If you’re used to shooting with an everyday DSLR, the Nikon D4 is like holding fully-automatic machine gun for the first time.
Pulling the trigger on the D4 is wonderfully satisfying. When you’re shooting in continuous mode, frames peel off super-fast thanks to Nikon’s new EXPEED 3 processor, which gets you up to 11 fps in RAW. The camera has a big buffer for continuous shooting, but I learned that the new processor is so powerful that it will capture up to 50 RAW frames before even going to buffer. I didn’t push that last claim to its conclusion at the Nikon CES booth, but I held down the shutter release for a while without the camera choking up.
Compared to inexpensive DSLRs the Nikon D4 is big and heavy, but it’s actually much more manageable than other professional cameras. It’s light enough to use with one hand for maybe a minute, but make no mistake: This is a lot of camera. Don’t plan on hanging the D4 from your neck all day. It fills up both of my hands when I hold it on the bottom and from the grip on the right side. To really get the most out of the camera’s programable dials and buttons, you’re going to want to hold it this way anyway.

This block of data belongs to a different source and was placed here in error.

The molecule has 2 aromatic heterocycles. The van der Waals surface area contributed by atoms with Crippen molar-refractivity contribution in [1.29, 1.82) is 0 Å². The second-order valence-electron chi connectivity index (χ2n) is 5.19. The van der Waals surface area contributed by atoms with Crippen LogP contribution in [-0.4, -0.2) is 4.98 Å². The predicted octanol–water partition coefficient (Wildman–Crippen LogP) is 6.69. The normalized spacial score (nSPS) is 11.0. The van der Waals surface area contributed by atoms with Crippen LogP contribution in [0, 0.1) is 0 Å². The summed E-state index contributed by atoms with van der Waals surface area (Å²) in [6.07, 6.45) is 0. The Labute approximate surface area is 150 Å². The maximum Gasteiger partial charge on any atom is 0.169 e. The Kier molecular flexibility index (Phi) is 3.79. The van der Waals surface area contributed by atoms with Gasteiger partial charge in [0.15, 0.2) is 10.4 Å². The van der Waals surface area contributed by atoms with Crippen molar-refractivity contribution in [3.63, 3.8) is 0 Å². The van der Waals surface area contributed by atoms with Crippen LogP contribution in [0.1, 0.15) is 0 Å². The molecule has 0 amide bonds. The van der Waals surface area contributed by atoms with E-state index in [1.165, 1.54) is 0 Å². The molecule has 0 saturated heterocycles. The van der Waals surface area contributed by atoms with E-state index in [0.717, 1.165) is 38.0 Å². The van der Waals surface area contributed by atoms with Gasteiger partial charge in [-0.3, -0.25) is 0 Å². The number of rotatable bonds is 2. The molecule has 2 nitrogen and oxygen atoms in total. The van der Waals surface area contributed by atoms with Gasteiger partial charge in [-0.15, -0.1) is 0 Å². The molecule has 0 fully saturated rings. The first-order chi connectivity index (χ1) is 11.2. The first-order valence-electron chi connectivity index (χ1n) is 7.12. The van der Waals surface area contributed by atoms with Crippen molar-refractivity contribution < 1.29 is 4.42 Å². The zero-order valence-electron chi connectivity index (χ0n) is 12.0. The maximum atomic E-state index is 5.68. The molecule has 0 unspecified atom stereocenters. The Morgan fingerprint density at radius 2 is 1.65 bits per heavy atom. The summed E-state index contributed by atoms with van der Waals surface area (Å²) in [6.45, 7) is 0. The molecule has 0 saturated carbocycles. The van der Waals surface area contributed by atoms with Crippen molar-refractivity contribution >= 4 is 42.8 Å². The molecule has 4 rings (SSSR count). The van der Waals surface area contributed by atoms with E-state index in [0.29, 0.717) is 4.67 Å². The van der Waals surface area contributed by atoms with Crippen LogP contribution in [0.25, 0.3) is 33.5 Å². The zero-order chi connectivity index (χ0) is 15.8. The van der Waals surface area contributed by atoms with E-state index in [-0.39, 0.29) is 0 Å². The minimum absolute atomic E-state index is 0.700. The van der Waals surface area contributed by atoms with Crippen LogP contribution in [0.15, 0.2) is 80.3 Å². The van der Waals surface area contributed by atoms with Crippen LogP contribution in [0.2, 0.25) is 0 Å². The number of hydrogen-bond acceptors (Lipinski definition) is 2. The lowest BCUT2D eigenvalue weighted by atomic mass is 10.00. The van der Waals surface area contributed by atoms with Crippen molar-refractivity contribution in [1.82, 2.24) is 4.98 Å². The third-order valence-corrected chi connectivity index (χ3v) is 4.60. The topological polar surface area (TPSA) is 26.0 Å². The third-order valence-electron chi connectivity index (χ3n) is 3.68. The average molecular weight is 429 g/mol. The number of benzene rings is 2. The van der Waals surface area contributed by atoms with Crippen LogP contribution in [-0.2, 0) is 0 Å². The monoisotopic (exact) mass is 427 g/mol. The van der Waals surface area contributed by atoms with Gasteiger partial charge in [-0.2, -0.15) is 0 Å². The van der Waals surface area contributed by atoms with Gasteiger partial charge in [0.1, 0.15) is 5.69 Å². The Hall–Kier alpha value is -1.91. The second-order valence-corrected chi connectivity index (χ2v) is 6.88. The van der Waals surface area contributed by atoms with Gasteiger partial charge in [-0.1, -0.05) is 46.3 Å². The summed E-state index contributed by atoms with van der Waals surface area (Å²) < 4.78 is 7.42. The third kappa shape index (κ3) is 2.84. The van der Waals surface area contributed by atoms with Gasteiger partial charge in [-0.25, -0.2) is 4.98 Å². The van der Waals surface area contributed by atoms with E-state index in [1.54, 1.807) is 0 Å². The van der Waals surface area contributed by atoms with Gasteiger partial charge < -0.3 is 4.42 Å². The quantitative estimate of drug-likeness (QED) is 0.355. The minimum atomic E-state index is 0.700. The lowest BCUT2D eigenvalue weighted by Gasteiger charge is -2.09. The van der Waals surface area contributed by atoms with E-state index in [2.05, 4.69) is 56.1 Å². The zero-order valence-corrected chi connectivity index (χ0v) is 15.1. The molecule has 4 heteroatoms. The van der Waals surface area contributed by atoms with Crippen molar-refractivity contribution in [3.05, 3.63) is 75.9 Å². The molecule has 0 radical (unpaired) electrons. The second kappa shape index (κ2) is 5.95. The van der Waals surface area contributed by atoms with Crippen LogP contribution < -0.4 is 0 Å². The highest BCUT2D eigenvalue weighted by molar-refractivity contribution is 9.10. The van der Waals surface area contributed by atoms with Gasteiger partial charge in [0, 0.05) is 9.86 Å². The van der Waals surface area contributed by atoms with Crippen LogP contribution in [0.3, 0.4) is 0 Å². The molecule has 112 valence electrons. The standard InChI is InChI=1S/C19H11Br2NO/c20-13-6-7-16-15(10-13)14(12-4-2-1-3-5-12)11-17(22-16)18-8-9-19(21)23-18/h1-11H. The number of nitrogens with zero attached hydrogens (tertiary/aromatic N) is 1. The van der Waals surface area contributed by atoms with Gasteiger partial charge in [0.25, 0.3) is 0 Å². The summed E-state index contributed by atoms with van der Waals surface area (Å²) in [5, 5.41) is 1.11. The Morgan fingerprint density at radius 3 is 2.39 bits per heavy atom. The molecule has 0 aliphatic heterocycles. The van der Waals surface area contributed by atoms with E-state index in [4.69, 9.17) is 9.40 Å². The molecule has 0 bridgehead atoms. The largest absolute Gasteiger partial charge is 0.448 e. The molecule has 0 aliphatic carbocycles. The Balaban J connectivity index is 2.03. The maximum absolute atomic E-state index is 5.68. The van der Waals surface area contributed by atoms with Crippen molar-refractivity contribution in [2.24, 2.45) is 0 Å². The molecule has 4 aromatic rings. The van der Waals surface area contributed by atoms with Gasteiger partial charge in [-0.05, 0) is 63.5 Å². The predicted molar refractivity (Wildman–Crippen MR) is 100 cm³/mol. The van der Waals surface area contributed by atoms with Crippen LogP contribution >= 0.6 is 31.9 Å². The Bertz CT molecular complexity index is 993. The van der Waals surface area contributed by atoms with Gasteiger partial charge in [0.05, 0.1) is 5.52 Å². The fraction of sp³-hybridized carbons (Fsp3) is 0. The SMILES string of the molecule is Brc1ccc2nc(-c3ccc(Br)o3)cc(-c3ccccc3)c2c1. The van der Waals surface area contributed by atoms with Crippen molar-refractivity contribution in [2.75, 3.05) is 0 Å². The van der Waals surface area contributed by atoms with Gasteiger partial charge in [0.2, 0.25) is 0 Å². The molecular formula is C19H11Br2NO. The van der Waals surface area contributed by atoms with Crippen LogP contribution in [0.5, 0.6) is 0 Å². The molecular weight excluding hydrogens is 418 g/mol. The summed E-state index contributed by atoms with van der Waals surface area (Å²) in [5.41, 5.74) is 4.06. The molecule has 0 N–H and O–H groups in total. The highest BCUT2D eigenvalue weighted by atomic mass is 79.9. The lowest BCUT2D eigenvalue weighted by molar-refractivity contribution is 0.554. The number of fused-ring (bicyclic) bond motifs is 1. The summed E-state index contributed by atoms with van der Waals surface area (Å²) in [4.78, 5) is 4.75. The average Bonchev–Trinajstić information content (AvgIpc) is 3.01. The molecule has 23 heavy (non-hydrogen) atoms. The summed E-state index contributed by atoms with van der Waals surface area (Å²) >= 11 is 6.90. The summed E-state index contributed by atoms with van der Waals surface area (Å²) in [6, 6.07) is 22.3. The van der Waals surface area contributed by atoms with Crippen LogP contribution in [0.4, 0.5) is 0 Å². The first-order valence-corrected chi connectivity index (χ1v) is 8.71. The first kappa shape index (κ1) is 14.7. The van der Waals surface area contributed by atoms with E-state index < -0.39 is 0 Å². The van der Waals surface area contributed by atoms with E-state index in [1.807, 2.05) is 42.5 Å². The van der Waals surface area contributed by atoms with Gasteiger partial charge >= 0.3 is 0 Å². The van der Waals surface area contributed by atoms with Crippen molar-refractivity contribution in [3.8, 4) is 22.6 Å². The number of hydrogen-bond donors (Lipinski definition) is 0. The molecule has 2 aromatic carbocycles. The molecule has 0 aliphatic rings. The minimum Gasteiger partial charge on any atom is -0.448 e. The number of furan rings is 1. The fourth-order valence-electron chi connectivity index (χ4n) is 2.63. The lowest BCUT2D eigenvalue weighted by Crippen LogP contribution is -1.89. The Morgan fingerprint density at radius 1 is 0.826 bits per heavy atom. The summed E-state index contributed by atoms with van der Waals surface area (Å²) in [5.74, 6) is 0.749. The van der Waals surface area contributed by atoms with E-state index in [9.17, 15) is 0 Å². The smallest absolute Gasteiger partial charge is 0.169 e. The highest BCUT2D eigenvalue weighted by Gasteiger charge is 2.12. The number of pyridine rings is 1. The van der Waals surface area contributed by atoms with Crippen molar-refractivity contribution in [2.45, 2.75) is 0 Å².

Other notes: The camera sports an impressive autofocus that adjusted instantaneously on the show floor. I watched some of the HD video shot with the camera blown up to the size of a wall and it is gorgeous. Based on what I could see on the LCD, the camera makes good decisions and takes great photos in automatic and priority exposure modes. On the brightly lit show floor I couldn’t try the low-light performance we’ve heard so much about, but I’m looking forward to seeing it in action when production models are available.
We obviously can’t say anything definitive until a full review, but, it’s pretty plain to see that the D4 is going to be a powerful workhorse of a camera. Unfortunately, if you don’t have £4800 lying around you’re never going to own one.